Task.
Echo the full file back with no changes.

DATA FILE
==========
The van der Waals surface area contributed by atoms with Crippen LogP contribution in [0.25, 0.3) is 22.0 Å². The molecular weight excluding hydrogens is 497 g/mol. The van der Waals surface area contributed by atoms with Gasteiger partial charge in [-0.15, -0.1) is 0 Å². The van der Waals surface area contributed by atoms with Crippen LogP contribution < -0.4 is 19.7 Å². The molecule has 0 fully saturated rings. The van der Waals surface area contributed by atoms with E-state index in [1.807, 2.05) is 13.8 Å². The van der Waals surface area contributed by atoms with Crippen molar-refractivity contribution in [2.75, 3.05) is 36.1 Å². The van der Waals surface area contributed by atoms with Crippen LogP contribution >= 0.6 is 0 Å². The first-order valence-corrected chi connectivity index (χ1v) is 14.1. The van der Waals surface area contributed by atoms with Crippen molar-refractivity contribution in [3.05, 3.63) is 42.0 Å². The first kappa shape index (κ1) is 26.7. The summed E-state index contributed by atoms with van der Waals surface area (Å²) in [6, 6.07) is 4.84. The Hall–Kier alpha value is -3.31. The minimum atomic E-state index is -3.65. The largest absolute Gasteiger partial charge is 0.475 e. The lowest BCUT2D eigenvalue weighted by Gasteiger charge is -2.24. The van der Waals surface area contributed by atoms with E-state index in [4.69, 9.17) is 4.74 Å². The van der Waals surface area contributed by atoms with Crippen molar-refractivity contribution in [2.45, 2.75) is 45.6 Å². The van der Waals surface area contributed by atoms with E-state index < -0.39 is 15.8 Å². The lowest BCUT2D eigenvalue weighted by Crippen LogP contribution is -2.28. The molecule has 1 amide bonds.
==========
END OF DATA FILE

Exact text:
The van der Waals surface area contributed by atoms with Crippen LogP contribution in [0.25, 0.3) is 22.0 Å². The molecular weight excluding hydrogens is 497 g/mol. The van der Waals surface area contributed by atoms with Gasteiger partial charge in [-0.15, -0.1) is 0 Å². The van der Waals surface area contributed by atoms with Crippen LogP contribution < -0.4 is 19.7 Å². The molecule has 0 fully saturated rings. The van der Waals surface area contributed by atoms with E-state index in [1.807, 2.05) is 13.8 Å². The van der Waals surface area contributed by atoms with Crippen molar-refractivity contribution in [2.75, 3.05) is 36.1 Å². The van der Waals surface area contributed by atoms with Crippen LogP contribution >= 0.6 is 0 Å². The first-order valence-corrected chi connectivity index (χ1v) is 14.1. The van der Waals surface area contributed by atoms with Crippen molar-refractivity contribution in [3.05, 3.63) is 42.0 Å². The first kappa shape index (κ1) is 26.7. The summed E-state index contributed by atoms with van der Waals surface area (Å²) in [6, 6.07) is 4.84. The Hall–Kier alpha value is -3.31. The minimum atomic E-state index is -3.65. The largest absolute Gasteiger partial charge is 0.475 e. The lowest BCUT2D eigenvalue weighted by Gasteiger charge is -2.24. The van der Waals surface area contributed by atoms with E-state index in [4.69, 9.17) is 4.74 Å². The van der Waals surface area contributed by atoms with Crippen molar-refractivity contribution in [2.45, 2.75) is 45.6 Å². The van der Waals surface area contributed by atoms with E-state index < -0.39 is 15.8 Å². The lowest BCUT2D eigenvalue weighted by Crippen LogP contribution is -2.28. The molecule has 1 amide bonds.